The penultimate week of 2016 workshops at the Chautauqua Writers’ Center will focus on nontraditional story structure and using the Bible as literary inspiration.
Writers Nancy McCabe and Kent Gramm will serve as the writers-in-residence for Week Eight. McCabe’s workshop is called “Fun with Story Structure” and Gramm’s workshop is called “Writing from the Bible.” Both authors will also give public readings at 3:30 p.m. Sunday on the porch of the Literary Arts Center at Alumni Hall.
McCabe, the prose writer-in-residence, is the author of multiple works of nonfiction, including her most recent work, From Little Houses to Little Women: Revisiting a Literary Childhood. She also teaches in Spalding University’s MFA program. This is her second time teaching at the Writers’ Center and her second time teaching at Chautauqua this summer — she also served as a faculty member during the pre-season Chautauqua Writers’ Festival.
She and her students will learn new ways to approach story structure — ways that may feel unfamiliar to some. McCabe said they’ll look at how other writers have used forms such as instruction manuals, psychiatrist’s notes and job ads as ways of structuring stories.
“I’m going to encourage them to play with the forms, and maybe see what fresh approaches they can bring to their material,” McCabe said.
McCabe said her students will have the opportunity to apply new structures to their existing work as well as space to generate new material. She said they’ll also discuss what makes a good story more generally.
“I think there are some basic things that underlie most successful stories, and those elements are things we’ll be talking about,” McCabe said.
Gramm, the poet-in-residence, is the author of multiple works across various genres and is a winner of the Hart Crane Poetry Prize. He teaches at Gettysburg College, and this will be his second time teaching at the Writers’ Center.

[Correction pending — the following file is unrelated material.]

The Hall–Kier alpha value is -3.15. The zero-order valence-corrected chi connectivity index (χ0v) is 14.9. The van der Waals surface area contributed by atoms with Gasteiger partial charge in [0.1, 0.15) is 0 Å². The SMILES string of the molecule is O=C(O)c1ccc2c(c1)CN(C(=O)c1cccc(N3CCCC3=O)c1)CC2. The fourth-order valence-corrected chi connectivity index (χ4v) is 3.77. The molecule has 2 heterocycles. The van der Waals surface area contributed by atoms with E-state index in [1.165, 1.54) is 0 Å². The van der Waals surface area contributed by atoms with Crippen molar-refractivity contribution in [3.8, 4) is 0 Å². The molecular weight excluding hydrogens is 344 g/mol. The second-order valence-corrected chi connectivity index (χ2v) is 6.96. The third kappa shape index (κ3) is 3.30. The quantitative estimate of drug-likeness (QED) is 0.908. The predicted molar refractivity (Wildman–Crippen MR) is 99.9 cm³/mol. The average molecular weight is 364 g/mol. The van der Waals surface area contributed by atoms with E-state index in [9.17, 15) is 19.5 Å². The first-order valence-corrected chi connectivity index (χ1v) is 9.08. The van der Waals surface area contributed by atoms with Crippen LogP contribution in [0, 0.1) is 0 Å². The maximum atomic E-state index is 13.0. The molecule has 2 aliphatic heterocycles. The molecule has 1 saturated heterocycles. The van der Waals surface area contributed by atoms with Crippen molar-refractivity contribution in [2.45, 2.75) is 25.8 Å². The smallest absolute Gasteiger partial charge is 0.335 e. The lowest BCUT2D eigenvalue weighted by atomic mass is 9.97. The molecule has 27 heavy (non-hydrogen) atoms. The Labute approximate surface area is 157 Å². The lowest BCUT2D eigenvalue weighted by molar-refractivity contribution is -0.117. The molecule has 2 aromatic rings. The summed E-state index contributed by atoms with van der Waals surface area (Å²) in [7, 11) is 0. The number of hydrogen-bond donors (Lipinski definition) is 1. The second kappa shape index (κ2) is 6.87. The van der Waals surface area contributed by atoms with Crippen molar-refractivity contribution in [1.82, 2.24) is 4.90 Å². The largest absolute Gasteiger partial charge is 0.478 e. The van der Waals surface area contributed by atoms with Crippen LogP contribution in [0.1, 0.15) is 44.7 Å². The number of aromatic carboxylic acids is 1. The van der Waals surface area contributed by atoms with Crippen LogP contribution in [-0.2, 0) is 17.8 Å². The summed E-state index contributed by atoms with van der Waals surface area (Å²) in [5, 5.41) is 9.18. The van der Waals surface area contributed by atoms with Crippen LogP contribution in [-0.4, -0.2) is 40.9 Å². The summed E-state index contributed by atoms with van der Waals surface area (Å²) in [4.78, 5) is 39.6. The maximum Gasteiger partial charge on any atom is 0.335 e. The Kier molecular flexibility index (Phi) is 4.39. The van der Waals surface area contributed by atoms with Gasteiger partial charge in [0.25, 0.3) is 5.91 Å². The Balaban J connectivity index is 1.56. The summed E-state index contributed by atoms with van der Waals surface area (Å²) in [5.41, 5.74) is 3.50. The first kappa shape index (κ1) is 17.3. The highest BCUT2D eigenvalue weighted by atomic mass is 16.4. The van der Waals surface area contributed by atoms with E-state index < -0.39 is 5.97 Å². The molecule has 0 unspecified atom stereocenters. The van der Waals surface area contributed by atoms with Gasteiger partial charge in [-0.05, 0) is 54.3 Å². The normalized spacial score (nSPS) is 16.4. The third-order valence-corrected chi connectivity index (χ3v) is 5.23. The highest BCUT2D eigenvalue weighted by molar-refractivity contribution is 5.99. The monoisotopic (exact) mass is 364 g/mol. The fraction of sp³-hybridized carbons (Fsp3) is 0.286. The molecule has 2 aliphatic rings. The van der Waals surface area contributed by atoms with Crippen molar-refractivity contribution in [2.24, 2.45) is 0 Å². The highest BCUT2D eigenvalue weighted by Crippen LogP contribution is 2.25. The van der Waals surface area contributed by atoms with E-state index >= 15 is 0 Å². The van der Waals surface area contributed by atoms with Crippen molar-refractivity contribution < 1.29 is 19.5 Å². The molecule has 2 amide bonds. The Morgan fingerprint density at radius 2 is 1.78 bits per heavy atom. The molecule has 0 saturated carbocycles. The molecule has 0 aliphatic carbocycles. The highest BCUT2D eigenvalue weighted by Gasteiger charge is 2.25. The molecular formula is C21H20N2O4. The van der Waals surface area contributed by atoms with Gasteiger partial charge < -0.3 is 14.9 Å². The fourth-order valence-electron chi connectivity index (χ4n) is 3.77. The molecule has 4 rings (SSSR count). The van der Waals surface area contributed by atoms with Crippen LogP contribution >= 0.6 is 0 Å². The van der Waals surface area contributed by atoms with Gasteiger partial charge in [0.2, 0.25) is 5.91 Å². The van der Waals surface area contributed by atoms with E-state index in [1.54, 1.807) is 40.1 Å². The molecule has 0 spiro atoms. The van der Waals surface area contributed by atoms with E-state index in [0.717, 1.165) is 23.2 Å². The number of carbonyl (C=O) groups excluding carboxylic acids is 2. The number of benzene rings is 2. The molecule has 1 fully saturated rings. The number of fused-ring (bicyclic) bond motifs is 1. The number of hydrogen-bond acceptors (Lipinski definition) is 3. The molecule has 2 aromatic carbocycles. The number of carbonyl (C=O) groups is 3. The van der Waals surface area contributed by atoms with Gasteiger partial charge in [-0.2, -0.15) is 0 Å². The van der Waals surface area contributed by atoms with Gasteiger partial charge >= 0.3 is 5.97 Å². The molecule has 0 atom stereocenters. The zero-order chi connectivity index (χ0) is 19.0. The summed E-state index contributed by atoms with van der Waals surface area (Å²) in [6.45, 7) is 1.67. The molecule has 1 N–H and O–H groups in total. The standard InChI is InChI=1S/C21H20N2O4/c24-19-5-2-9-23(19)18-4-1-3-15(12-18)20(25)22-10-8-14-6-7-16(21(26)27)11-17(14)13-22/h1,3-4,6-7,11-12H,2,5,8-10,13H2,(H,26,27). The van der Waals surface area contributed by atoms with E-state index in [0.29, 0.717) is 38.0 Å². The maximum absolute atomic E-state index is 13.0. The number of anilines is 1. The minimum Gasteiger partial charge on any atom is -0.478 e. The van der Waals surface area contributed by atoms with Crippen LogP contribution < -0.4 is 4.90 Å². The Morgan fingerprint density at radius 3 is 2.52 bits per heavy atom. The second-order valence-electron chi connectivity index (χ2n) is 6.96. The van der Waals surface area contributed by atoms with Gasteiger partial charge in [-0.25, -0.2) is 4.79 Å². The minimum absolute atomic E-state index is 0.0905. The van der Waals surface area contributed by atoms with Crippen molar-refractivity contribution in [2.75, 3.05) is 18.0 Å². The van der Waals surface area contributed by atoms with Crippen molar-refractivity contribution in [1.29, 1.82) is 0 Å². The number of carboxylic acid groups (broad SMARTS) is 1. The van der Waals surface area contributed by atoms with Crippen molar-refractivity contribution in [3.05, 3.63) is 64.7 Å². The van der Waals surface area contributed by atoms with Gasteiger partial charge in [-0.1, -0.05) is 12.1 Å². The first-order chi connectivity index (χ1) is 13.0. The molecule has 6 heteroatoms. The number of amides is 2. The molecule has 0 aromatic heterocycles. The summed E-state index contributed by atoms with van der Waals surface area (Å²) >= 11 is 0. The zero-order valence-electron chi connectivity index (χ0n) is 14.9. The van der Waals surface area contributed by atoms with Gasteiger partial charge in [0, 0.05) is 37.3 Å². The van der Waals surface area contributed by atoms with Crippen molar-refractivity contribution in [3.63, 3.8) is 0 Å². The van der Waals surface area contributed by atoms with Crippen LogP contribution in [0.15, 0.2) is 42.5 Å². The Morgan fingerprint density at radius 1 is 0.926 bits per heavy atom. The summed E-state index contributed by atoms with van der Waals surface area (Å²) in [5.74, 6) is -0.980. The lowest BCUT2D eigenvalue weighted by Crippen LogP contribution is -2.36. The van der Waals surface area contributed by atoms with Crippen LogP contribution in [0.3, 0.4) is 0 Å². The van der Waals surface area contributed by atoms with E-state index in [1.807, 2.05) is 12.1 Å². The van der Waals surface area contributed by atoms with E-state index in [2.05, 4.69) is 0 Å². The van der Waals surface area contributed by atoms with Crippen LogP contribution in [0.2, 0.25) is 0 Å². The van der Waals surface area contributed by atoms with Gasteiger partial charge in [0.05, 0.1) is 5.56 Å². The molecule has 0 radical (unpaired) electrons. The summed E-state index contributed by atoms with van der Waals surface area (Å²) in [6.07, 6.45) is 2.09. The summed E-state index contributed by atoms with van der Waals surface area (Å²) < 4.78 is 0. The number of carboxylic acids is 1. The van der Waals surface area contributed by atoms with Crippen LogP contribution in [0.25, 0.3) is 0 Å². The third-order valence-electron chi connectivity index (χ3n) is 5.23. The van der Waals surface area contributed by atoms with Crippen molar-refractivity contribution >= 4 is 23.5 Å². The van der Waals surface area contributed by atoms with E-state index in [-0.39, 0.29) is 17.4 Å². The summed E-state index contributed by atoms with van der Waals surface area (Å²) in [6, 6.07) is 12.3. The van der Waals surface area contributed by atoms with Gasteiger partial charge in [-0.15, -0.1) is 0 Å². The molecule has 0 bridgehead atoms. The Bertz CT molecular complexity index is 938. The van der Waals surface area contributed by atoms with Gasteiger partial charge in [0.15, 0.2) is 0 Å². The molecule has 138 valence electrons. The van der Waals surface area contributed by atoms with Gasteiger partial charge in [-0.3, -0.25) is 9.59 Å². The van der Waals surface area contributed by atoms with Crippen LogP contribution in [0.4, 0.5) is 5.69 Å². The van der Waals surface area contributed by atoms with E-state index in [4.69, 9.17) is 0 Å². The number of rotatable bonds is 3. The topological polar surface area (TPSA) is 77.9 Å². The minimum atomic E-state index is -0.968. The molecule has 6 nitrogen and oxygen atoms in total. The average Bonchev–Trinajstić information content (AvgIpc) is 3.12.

He and his students will discuss the Bible and how it’s been the basis for many other literary works over the centuries. They’ll then see how they can use it in their own work, Gramm said.
Gramm wants his students to bring their individual perspectives on the Bible to the workshop, so everyone can learn and mature together, he said. He said he’d like for everyone to come away with fresh views on how the Bible can influence and inspire their work as writers.
“I would hope they would have a more robust view of the Bible as a piece of living literature, speech and communication,” Gramm said.
After his last visit with the Writers’ Center in 2013, Gramm said he realized giving a workshop on writing from the Bible would be a perfect fit for his students at Chautauqua.
“I realized three years ago that this is the ideal place to do something like this,” Gramm said.
Gramm and McCabe will also give Brown Bag lectures on the porch of Alumni Hall during the week. Gramm’s Brown Bag, called “The American Epic,” will be at 12:15 p.m. Tuesday. McCabe’s Brown Bag, called “Visualizing Story Structure,” will be at 12:15 p.m. Friday.